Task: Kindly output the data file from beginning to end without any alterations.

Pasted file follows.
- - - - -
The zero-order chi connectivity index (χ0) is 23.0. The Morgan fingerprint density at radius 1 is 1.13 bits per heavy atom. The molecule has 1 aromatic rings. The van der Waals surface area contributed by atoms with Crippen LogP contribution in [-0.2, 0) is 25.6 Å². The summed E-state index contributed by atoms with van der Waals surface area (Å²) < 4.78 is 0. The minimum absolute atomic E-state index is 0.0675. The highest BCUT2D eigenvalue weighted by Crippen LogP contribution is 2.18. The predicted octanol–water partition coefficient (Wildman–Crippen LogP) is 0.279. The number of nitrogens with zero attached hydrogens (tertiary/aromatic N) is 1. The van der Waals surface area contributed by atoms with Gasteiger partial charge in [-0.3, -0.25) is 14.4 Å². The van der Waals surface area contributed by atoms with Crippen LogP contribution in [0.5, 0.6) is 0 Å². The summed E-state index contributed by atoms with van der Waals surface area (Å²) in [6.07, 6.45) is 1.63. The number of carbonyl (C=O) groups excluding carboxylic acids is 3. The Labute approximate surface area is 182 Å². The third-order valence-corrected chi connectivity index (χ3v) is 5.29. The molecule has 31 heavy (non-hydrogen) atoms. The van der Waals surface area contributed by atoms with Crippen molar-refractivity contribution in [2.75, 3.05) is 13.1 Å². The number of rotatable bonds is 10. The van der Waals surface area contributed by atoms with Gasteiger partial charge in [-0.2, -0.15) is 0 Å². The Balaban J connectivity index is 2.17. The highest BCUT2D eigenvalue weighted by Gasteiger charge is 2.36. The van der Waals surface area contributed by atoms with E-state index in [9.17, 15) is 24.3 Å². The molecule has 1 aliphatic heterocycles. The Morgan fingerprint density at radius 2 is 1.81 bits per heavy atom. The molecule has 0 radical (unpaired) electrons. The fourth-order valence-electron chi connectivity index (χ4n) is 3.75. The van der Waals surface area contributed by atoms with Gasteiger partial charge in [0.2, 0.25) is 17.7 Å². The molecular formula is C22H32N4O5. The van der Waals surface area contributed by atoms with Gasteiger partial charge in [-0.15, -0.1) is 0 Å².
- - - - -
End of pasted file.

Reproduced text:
The zero-order chi connectivity index (χ0) is 23.0. The Morgan fingerprint density at radius 1 is 1.13 bits per heavy atom. The molecule has 1 aromatic rings. The van der Waals surface area contributed by atoms with Crippen LogP contribution in [-0.2, 0) is 25.6 Å². The summed E-state index contributed by atoms with van der Waals surface area (Å²) < 4.78 is 0. The minimum absolute atomic E-state index is 0.0675. The highest BCUT2D eigenvalue weighted by Crippen LogP contribution is 2.18. The predicted octanol–water partition coefficient (Wildman–Crippen LogP) is 0.279. The number of nitrogens with zero attached hydrogens (tertiary/aromatic N) is 1. The van der Waals surface area contributed by atoms with Gasteiger partial charge in [-0.3, -0.25) is 14.4 Å². The van der Waals surface area contributed by atoms with Crippen LogP contribution in [0.5, 0.6) is 0 Å². The summed E-state index contributed by atoms with van der Waals surface area (Å²) in [6.07, 6.45) is 1.63. The number of carbonyl (C=O) groups excluding carboxylic acids is 3. The Labute approximate surface area is 182 Å². The third-order valence-corrected chi connectivity index (χ3v) is 5.29. The molecule has 31 heavy (non-hydrogen) atoms. The van der Waals surface area contributed by atoms with Crippen molar-refractivity contribution in [2.75, 3.05) is 13.1 Å². The number of rotatable bonds is 10. The van der Waals surface area contributed by atoms with Gasteiger partial charge in [-0.2, -0.15) is 0 Å². The Balaban J connectivity index is 2.17. The highest BCUT2D eigenvalue weighted by Gasteiger charge is 2.36. The van der Waals surface area contributed by atoms with E-state index in [9.17, 15) is 24.3 Å². The molecule has 1 aliphatic heterocycles. The Morgan fingerprint density at radius 2 is 1.81 bits per heavy atom. The molecule has 0 radical (unpaired) electrons. The fourth-order valence-electron chi connectivity index (χ4n) is 3.75. The van der Waals surface area contributed by atoms with Gasteiger partial charge in [0.2, 0.25) is 17.7 Å². The molecular formula is C22H32N4O5. The van der Waals surface area contributed by atoms with Gasteiger partial charge in [-0.15, -0.1) is 0 Å².